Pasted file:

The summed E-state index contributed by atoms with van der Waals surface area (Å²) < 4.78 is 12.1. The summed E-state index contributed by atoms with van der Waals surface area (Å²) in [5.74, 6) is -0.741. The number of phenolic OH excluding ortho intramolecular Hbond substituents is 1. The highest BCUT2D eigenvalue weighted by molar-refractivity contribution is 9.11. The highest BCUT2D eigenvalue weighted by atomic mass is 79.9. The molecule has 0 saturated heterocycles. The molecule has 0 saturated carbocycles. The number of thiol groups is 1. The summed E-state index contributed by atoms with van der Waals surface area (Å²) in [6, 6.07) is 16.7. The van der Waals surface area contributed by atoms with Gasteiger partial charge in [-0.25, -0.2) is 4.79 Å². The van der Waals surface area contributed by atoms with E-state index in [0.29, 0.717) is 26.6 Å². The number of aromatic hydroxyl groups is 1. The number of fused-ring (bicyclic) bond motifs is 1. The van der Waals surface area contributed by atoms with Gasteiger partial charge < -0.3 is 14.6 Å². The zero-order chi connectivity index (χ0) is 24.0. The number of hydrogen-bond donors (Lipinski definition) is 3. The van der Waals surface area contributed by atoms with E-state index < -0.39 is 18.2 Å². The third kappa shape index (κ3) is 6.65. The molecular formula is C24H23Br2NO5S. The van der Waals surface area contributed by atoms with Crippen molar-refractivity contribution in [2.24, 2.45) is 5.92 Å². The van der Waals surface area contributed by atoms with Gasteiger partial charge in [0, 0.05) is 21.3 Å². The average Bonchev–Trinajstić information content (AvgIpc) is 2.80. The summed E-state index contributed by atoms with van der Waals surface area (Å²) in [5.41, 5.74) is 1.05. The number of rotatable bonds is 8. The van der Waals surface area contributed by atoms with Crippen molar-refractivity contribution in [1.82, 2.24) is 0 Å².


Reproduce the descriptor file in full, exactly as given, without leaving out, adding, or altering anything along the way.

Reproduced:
The summed E-state index contributed by atoms with van der Waals surface area (Å²) < 4.78 is 12.1. The summed E-state index contributed by atoms with van der Waals surface area (Å²) in [5.74, 6) is -0.741. The number of phenolic OH excluding ortho intramolecular Hbond substituents is 1. The highest BCUT2D eigenvalue weighted by molar-refractivity contribution is 9.11. The highest BCUT2D eigenvalue weighted by atomic mass is 79.9. The molecule has 0 saturated heterocycles. The molecule has 0 saturated carbocycles. The number of thiol groups is 1. The summed E-state index contributed by atoms with van der Waals surface area (Å²) in [6, 6.07) is 16.7. The van der Waals surface area contributed by atoms with Gasteiger partial charge in [-0.25, -0.2) is 4.79 Å². The van der Waals surface area contributed by atoms with E-state index in [0.29, 0.717) is 26.6 Å². The number of aromatic hydroxyl groups is 1. The number of fused-ring (bicyclic) bond motifs is 1. The van der Waals surface area contributed by atoms with Gasteiger partial charge < -0.3 is 14.6 Å². The zero-order chi connectivity index (χ0) is 24.0. The number of hydrogen-bond donors (Lipinski definition) is 3. The van der Waals surface area contributed by atoms with E-state index < -0.39 is 18.2 Å². The third kappa shape index (κ3) is 6.65. The molecular formula is C24H23Br2NO5S. The van der Waals surface area contributed by atoms with Crippen molar-refractivity contribution in [2.24, 2.45) is 5.92 Å². The van der Waals surface area contributed by atoms with Gasteiger partial charge in [0, 0.05) is 21.3 Å². The average Bonchev–Trinajstić information content (AvgIpc) is 2.80. The summed E-state index contributed by atoms with van der Waals surface area (Å²) in [5.41, 5.74) is 1.05. The number of rotatable bonds is 8. The van der Waals surface area contributed by atoms with Crippen molar-refractivity contribution in [1.82, 2.24) is 0 Å².